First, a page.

Wednesday, December 31, 2014


Some time ago my sister in law began telling me “the fifties suck”. She’s nearly sixty and has nothing good to say about her fifties. I was there for my sister in laws fifties. They really did suck.
Recently, at fifty, a woman I went to high school with died of cancer. We barely knew each other. Mary was simply a kid in a small town in an Idaho high school who was kind to me, the new girl. The outsider. Teeny tiny, blonde and beautiful. She was a hellacious arm wrestler.

A week before she died I thought of her for the first time in decades. Wondering what her life had become. Her life was over. Weird.
One of my closest friends got cancer in her fifties. Diagnosed the weekend before she was scheduled to start a new job in a new town. The pink slip from the new job came six months later. In that time she’d undergone one major surgery, one less major surgery, chemo and radiation. The entirety of it left her unable to absorb nutrients or gain weight and leeched her energy. Much of her fifties was spent wondering. Wondering if the cancer would come back, if she would be employable, if she was living her life well, considering she might not live it long.
Last spring a neurologist informed me he wanted to keep an eye on my symptoms to determine if they were “indicative of something worse”. Looking slightly embarrassed he followed with “because your middle aged”. Although my friend Jerri laughed out loud when I referred to myself as middle aged. “You’re not middle aged anymore honey” she said. Like I couldn’t live to be a hundred and two.
Even if you don’t get cancer and live or get cancer and die, have your second child die, or have a neurologist want to keep an eye on you… Shit just might get real in your fifties.
Like menopause. Whether you suffer the severe symptoms or not, it’s a strange thing to know the hormone associated with being a juicy female (don’t pardon the pun) has disappeared from your system. Your skin changes, your hair starts going gray, and all the things you thought happened to other people are happening to you. An older friend of mine told me ten years ago that dying the hair on her head was one thing. Finding gray pubic hair was another level of horror altogether.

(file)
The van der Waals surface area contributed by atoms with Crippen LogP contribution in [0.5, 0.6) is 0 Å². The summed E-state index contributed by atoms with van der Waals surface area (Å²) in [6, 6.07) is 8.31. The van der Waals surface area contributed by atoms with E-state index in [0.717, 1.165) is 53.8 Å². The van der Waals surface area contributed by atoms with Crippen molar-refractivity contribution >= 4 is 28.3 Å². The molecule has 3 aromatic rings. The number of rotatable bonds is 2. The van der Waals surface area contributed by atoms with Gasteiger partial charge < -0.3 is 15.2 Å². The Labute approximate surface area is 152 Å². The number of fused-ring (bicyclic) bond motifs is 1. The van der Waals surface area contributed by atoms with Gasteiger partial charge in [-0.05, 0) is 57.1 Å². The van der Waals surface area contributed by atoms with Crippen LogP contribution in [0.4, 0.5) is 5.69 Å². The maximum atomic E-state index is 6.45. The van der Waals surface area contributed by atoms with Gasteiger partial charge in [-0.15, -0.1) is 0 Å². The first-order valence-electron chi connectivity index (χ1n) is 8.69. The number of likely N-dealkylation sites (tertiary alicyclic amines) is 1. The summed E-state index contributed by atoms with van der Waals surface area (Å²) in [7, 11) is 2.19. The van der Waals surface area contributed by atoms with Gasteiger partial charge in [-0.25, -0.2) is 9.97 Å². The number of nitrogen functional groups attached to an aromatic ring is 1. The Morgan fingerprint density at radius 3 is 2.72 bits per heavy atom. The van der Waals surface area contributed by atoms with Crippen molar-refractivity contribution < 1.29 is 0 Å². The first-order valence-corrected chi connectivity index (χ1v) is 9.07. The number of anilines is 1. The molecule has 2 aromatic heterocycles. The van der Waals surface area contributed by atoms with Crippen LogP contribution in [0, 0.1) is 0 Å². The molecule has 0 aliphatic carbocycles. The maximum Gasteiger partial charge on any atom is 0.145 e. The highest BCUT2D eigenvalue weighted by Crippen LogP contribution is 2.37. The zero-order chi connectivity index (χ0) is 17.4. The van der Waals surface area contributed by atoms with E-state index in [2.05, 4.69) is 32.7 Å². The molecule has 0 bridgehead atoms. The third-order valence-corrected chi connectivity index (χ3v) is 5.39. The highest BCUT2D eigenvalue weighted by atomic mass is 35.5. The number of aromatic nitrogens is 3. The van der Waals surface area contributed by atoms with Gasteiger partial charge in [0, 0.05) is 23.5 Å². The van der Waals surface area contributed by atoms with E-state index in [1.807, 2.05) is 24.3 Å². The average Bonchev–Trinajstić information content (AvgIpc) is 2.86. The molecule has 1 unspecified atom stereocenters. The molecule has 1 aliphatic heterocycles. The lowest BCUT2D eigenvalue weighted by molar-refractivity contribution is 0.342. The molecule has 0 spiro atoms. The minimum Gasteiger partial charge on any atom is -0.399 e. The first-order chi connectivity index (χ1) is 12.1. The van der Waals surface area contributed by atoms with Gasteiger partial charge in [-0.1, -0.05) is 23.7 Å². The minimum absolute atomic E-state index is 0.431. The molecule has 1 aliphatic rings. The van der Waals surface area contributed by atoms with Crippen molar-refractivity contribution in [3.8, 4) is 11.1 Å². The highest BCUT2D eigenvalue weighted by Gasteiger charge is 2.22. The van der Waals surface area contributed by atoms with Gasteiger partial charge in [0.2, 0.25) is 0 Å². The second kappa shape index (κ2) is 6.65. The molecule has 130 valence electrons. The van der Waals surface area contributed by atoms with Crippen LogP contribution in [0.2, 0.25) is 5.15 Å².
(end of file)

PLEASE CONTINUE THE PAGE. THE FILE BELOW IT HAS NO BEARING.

I started writing this blog because I turned fifty. Figuring it was a milestone of some sort; that there would be changes. I knew my sister in law thought it sucked. But women’s magazines would insist “the fifties can be one of the best times of your life”.
So which is it?
A year into my fifties, I’d say it’s a combination of the two. My health has fallen apart. I haven’t been free of illness more than six weeks since July. That sucks. Without a doubt. I hate every single thing about it. The lack of energy, the black circles under my eyes, the fucking up of my workouts. The workouts which are keeping my butt up where it belongs and my self-esteem semi intact. I doubt the fifties are to blame for my health though. It was just the luck of the draw. There are plenty of people in their fifties who aren’t unwell this often.
On the other hand, I’m not lonely anymore. My younger years were gut wrenchingly lonely. Not only am I surrounded by love and people I love back, but something has changed internally. I can be alone for days at a time and not feel at all lonely.
From twenty eight ish to forty something I spent a giant amount of time obsessed with whether or not I’d sleep at night. In my forties I gave in and took sleeping pills. I was uber cautious with them and never got dependent and they helped. I could write a book about insomnia and anxiety and what came first. The anxiety or the insomnia.
 In my fifties I just sleep. Beautiful, incredible sleep.
I think I sleep because I’m not scared anymore. I’m just not. Until my almost fifties I was always scared. The DSM, a tool psych professionals use to make diagnosis would call it “Generalized Anxiety Disorder”. No tangible reason to be anxious, nothing logical about it, just in general anxious. I still get anxious on planes, and boats and in a handful of other situations. But in general, the anxiety I lived with most of my life is gone.
There are dozens of blog entries I could write around each of these things: loneliness, anxiety and insomnia. But for now let’s just say the fifties don’t suck. So far, logically and like everything else in life, it’s a tradeoff. I’ve traded some of what was good about my youth for things that are good about my fifties.
I would like to keep my ass up where it belongs though.